Summary: We survey several children’s NGOs revealing how many blend politics and ideology into human rights but how one maintains universal human rights standards and avoids politicization. While it may be difficult for Palestinian children’s NGO’s to maintain neutrality in a politically charged environment, Zeina has illustrated that such conduct is possible.


Although numerous NGO’s dedicated to assisting Palestinian children claim to be apolitical, few actually meet this criterion. Indeed, the purported political neutrality of Palestinian children’s NGO’s is often tainted by their sources of funding, the dissemination of virulent anti-Israel propaganda and the controversial activities of their staff.

Palestinian Children’s Welfare Fund (PCWF), an NGO "whose goals are to improve the living standards of the children of Palestine," provides a classic example of the blatant politicization of certain Palestinian children’s NGO’s.

The PCWF mission statement proclaims "the group is a non-political, non-religious enterprise whose aspirations are purely humanitarian." Yet, the children’s charity recently held a drawing contest for young children entitled, Why I love Palestine. The judged rewarded, almost without exception, entries that featured disturbing and vehement anti-Israel themes.

The PCWF website also promotes a call for papers and encourages the recruitment of volunteers to the "First National Convention of American Jews for a Free Palestine." According to the PCWF, "Members of the steering committee are academics, professionals, political and social activists who intend to form a national committee to confront AIPAC and its monopoly in the media over the representation of the Jewish community in the United States."

In addition, the PCWF website prominently features the political and violently charged lyrics of a song entitled "Olive Tree", (Link has expired) performed by the Iron Sheikh, a Palestinian rapper. In his song, the Iron Sheikh declares that, "Trouble began before 1948, when Zionists founded the Israeli state." The Palestinian rapper also accuses of Israel of practicing "apartheid," and graphically describes how he would like to physically assault Israeli Prime Minister Ariel Sharon.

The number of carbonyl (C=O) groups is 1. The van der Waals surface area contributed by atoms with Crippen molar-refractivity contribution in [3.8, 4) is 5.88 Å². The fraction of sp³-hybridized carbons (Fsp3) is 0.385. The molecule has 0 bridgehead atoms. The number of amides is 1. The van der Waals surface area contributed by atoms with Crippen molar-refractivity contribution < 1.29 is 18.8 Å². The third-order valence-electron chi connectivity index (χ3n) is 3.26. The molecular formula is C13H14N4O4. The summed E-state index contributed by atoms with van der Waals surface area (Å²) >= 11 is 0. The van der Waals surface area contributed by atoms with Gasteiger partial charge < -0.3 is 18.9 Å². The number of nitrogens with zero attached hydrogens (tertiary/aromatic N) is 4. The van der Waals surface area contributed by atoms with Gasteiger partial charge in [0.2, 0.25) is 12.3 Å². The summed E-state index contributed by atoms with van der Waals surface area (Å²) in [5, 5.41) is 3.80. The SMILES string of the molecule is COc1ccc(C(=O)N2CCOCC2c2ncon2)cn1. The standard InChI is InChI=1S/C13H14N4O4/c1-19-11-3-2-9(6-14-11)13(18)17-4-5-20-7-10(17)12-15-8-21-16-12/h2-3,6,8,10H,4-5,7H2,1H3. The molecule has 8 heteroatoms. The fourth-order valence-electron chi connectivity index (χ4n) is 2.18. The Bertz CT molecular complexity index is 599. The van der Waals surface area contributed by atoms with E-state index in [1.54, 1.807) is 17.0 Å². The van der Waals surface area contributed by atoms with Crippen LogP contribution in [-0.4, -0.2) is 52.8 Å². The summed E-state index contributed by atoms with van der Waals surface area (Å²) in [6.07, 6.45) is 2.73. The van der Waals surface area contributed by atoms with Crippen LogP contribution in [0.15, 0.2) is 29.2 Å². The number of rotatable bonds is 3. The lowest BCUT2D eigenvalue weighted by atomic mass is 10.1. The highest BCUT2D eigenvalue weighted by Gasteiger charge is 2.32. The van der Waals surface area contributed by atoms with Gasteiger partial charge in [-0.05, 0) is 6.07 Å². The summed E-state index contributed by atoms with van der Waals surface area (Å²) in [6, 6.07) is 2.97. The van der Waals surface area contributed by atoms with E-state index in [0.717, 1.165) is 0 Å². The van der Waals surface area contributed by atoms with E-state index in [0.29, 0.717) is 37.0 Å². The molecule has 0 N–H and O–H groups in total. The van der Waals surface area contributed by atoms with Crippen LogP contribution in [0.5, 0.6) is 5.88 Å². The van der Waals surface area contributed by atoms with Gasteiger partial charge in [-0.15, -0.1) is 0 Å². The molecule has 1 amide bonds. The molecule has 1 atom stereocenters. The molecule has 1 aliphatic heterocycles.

Clearly, the promotion of the above-mentioned convention, contest and musical lyrics are inconsistent with the PCWF’s apolitical mission statement, and casts a negative pall over legitimate humanitarian activities carried out by the organization.

Similarly, a virulent anti-Israel political agenda overshadows the important humanitarian services offered by the Palestine Children’s Relief Fund (PCRF), "established in 1991 by concerned people in the U.S. to address the medical and humanitarian crisis facing Palestinian youths in the Middle East." While the PCRF mission statement declares the NGO to be "a registered non-political organization," it is headed by journalist Stephen Sosebee who, in an article published in the Akron Beacon,, urged the Bush administration to "pressure Prime Minister Ariel Sharon" to accede to the Saudi peace plan. Sosebee also speaks extensively at universities and other political "solidarity meetings" where he expounds on classic anti-Semitic, anti-Israel statements. During a lecture at the Zayed International Centre for Coordination and Follow-Up (ZCCF), Sosebee charged that a "Zionist lobby and Zionist influence" manipulated the U.S. government, its citizens and media.

In addition, the PCRF received assistance from The Holy Land Foundation for Relief and Development, Global Relief Foundation, and The International [Islamic] Relief Organization – all of which were closed down by the U.S. government for funding terrorist groups.

In sharp contrast to the PCRF and PCWF, Zeina, a Jerusalem based Palestinian NGO established to aid children suffering from cancer, can be described as a truly humanitarian and apolitical organization. According to its website, Zeina was "founded in mid-2001 by a group of parents of children inflicted with cancer, who were undergoing therapy at Hadassah Ein Karem Hospital." The organization is "concerned with providing psychological and emotional support to the children suffering from cancer and their families. The center aims at helping and counseling their families to face the disease and its side effects and to help ease its effects and to overcome it."

Although Zeina was only founded in 2001, it has already obtained an operation registration from the Israeli Ministry of Interior as a Jerusalem based charitable society, "developed a professional relationship with Hadassah Ein Karem and Sha’reh Tzedek Hospitals," and received "a grant from the French Consulate General in Jerusalem, to fund for the set up of a new center infrastructure, and to cover expenses for practical activities and counseling."

Unlike the PCRF and PCWF, the staff at Zeina has chosen to form a positive relationship with their Israeli counterparts. Rather than engage in counter-productive anti-Israel propaganda via questionable contests, hateful music, and vehement diatribes, the Zeina website offers only a summary of their apolitical accomplishments and goals.

While it may be difficult for Palestinian children’s NGO’s to maintain neutrality in a politically charged environment, Zeina has illustrated that such conduct is possible.

The PCRF and the PCWF would do well to follow Zeina’s example. Advancing a partisan and ideological cause under the guise of children’s education and medical care only contributes to the cycle of hatred dominating the Middle East.